The Down Detector outage tracking site logged tens of thousands of reports for each of the services. Your own Facebook site would not load at all; Instagram and WhatsApp were available, but could not load any new content or send messages.
The failure came amid mounting difficulties for the company.
At a Senate hearing on September 30, Senator Richard Blumenthal pushed Antigone Davis, Facebook’s global security chief, on Instagram and the platform’s potential negative impact on children, especially young girls.
On Sunday, “60 Minutes” aired a segment in which Facebook whistleblower Frances Haugen claimed the company knew how its platforms were being used to spread hatred, violence and misinformation, and Facebook had tried to hide that evidence. Facebook has pushed these claims back.
The interview followed weeks of Facebook reporting and criticism after Haugen posted thousands of pages of internal documents to regulators and the Wall Street Journal. Haugen will testify to the Senate Subcommittee on Consumer Protection, Product Safety and Data Security on Tuesday.
In her prepared statement, which CNN received on the Monday before her appearance in front of the subcommittee, Haugen said: “I came forward because I realized a terrifying truth: almost no one outside of Facebook knows what is happening inside Facebook.”
Facebook declined to comment on Monday.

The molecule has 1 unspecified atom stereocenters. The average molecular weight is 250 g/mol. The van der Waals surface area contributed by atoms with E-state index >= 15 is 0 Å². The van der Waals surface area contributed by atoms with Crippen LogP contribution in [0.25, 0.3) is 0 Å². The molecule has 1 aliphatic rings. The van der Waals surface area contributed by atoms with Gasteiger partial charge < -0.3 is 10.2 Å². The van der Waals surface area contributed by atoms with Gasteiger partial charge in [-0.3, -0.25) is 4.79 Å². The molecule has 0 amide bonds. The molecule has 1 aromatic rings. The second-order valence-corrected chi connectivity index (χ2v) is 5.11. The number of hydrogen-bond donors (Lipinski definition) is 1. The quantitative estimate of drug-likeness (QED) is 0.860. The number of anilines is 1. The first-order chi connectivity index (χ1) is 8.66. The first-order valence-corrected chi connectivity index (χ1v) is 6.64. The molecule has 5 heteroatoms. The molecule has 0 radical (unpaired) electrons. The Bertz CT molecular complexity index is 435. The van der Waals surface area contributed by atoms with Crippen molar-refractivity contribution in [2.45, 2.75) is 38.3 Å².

The fact that Facebook, Instagram, and WhatsApp all had significant issues for around six hours was a big event for many users.
“I don’t know if I’ve seen an outage like this at a major Internet company,” said Doug Madory, director of Internet analytics for network monitoring firm Kentik.
For many people, Madory told CNN, “Facebook is the Internet to them.”
But the fact that a company the size and resources of Facebook was offline for about six hours suggests that there wasn’t a quick fix to the problem.
“To the vast community of people and businesses around the world who depend on us, we’re sorry,” it said. “We have worked hard to regain access to our apps and services and are happy to announce that they are now back online. Thank you for your understanding.”
“Our engineering teams learned that configuration changes to the backbone routers that coordinate network traffic between our data centers were causing problems that disrupted that communication. This disruption in network traffic had a cascading effect on the way our data centers communicate and took our services to a higher level, ”said Janardhan.
When the services came back online, Facebook boss Mark Zuckerberg posted on his Facebook page.
“Facebook, Instagram, WhatsApp and Messenger are now back online,” he wrote. “Sorry to bother you today – I know how much you rely on our services to keep in touch with the people you care about.”